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I was quite excited to get Advances in Project Management as I like to keep up-to-date with what other people think is important in our field. So I was disappointed to see that it wasn’t truly new material. It’s a compilation of extracts and summaries from the Advances in Project Management series from Gower, excluding anything from my book (boo!).
Sour grapes at being left out aside, I have a lot of time for series editor Darren Dalcher and am always a bit star struck when I meet him. He has edited this book which claims to be “an accessible introduction to further topics.” That is certainly true. I found Second Order Project Management by Michael Cavanagh virtually impenetrable but his chapter in this book made it very clear. He quotes a survey respondent as saying:
Our priorities are cost, schedule, resources – when really we should be thinking first about relationships, infrastructure and ways of working.
A bit light on the ‘advances’
If you keep up-to-date with trending topics in project management, you might find like me that this book is a bit light on the ‘advances’. David Cleden, for example, presented his thinking backwards model of dealing with uncertainty years ago at a National Centre for Project Management event. It’s a good technique, and it will be a new concept to many readers, but the book could have been more cutting edge.
Another example: who talks about managing stakeholders anymore? We engage them, and we’ve been engaging them in the current literature for a while now, so I feel the book’s authors should have picked up on that too.
Short chapters, teaser topics
The chapters seem short, leaving you wanting more detail, another case study or perhaps just a practical example of how you can use this technique in your own work.
I suppose that is the point: it is designed as an introduction to the body of work that is the Advances series and it did introduce me to new topics like spirituality in project teams. I haven’t read Julia Neal and Alan Harpham’s book on the subject.
In their chapter, they talk about how spirituality is not the same as religion but personally I found it hard to split the two and couldn’t see how ‘spirituality’, in the way they used it, was any different from ‘project team culture’. Food for thought.
Focusing on ambiguity
The book has a strong focus on risk, uncertainty and ambiguity, as dealing with all of those are definitely topics for the modern, ‘advanced’ project manager.
It would be wrong to say that there is nothing new or innovative in here. There is an interesting bit on earned schedule and the limitations of traditional EV and SPI calculations. It’s a long chapter compared to the others and hard to summarise here but it gets over the issue of SPI=1 even when a project finishes late.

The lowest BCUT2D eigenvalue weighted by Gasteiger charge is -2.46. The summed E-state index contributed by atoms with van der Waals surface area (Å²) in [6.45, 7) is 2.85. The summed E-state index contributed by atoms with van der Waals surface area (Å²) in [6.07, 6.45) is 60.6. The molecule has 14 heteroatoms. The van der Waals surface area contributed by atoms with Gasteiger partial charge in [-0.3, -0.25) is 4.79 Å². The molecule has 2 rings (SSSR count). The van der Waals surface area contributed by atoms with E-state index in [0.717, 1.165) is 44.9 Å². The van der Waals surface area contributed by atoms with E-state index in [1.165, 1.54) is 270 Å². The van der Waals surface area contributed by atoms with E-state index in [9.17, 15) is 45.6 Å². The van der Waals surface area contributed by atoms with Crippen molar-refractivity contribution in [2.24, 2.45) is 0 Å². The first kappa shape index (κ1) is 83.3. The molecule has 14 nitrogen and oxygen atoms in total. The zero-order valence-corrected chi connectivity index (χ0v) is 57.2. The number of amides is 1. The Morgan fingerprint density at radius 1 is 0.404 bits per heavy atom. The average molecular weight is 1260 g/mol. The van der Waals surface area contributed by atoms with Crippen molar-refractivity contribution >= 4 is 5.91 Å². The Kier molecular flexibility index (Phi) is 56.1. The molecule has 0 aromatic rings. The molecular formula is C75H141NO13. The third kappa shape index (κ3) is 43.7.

The future of project management
The chapter by Michael Hatfield on the coming of a sea change in project management science is the best in the book. He knocks bloggers, by the way, for contributing suspect ideas about how management is supposed to function. Let’s gloss over that.
I’m not sure that we’ll see a sea change – a metamorphosis – but more a gradual evolution of project management practice. What I liked about his chapter was the fresh thinking. The project management theorists and pundits, he writes, can spout whatever ideas they like about how management should work. But the free marketplace will continue to put into place those ideas that work and ignore those that do not have a positive impact on the accounts.
I laughed out loud when I read:
I fully anticipate that one of the earliest casualties of this process will be much of what passes for modern risk management theory, being the waste of time that it is.
Michael Hatfield and David Hillson could be my new fantasy dinner party guests.
Michael predicts that businesses and practitioners will soon move away from a lot of the prescribed, textbook theory. He advocates for an environment where we pick and choose the pieces that work in real life and dump the rest.
You would struggle to implement any of the ideas in here from the short explanations. You’d struggle to use it as an academic reference – you’d be better off using the authors’ books for that. But if you are trying to select interesting ideas for your own future research or events, identify trends, or you just want to broaden your outlook beyond the PMBOK Guide, then this is just the job.
And if you want to read what the editor missed out, take a look at my book, Customer-Centric Project Management about engaging stakeholders throughout the lifecycle of the project and rethinking the traditional approach to lessons learned.